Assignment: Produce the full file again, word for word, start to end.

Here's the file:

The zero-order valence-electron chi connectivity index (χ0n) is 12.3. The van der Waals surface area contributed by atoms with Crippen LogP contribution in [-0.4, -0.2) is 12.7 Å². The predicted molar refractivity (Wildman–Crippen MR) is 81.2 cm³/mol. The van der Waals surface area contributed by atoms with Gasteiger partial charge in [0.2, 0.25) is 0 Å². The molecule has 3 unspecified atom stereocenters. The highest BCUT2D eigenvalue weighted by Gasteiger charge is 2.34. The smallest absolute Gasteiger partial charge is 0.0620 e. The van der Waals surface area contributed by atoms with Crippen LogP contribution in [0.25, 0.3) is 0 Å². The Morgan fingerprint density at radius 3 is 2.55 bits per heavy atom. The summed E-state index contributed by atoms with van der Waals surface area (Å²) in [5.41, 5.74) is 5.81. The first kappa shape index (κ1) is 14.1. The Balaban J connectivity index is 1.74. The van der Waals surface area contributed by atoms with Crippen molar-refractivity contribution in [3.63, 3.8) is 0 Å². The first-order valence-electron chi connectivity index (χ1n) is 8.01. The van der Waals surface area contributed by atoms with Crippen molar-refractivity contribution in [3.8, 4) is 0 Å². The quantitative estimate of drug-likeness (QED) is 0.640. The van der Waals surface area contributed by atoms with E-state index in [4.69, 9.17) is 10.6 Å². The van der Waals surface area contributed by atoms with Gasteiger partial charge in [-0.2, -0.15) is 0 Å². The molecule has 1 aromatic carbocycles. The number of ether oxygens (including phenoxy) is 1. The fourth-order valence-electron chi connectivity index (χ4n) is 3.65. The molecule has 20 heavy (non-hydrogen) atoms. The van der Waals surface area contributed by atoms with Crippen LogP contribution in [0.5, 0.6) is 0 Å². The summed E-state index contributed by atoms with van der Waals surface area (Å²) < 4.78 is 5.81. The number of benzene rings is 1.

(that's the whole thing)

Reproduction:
The zero-order valence-electron chi connectivity index (χ0n) is 12.3. The van der Waals surface area contributed by atoms with Crippen LogP contribution in [-0.4, -0.2) is 12.7 Å². The predicted molar refractivity (Wildman–Crippen MR) is 81.2 cm³/mol. The van der Waals surface area contributed by atoms with Gasteiger partial charge in [0.2, 0.25) is 0 Å². The molecule has 3 unspecified atom stereocenters. The highest BCUT2D eigenvalue weighted by Gasteiger charge is 2.34. The smallest absolute Gasteiger partial charge is 0.0620 e. The van der Waals surface area contributed by atoms with Crippen LogP contribution in [0.25, 0.3) is 0 Å². The Morgan fingerprint density at radius 3 is 2.55 bits per heavy atom. The summed E-state index contributed by atoms with van der Waals surface area (Å²) in [5.41, 5.74) is 5.81. The first kappa shape index (κ1) is 14.1. The Balaban J connectivity index is 1.74. The van der Waals surface area contributed by atoms with Crippen molar-refractivity contribution in [3.63, 3.8) is 0 Å². The first-order valence-electron chi connectivity index (χ1n) is 8.01. The van der Waals surface area contributed by atoms with Crippen molar-refractivity contribution in [3.8, 4) is 0 Å². The quantitative estimate of drug-likeness (QED) is 0.640. The van der Waals surface area contributed by atoms with E-state index in [4.69, 9.17) is 10.6 Å². The van der Waals surface area contributed by atoms with Gasteiger partial charge in [-0.2, -0.15) is 0 Å². The molecule has 1 aromatic carbocycles. The number of ether oxygens (including phenoxy) is 1. The fourth-order valence-electron chi connectivity index (χ4n) is 3.65. The molecule has 20 heavy (non-hydrogen) atoms. The van der Waals surface area contributed by atoms with Crippen LogP contribution in [0.5, 0.6) is 0 Å². The summed E-state index contributed by atoms with van der Waals surface area (Å²) < 4.78 is 5.81. The number of benzene rings is 1.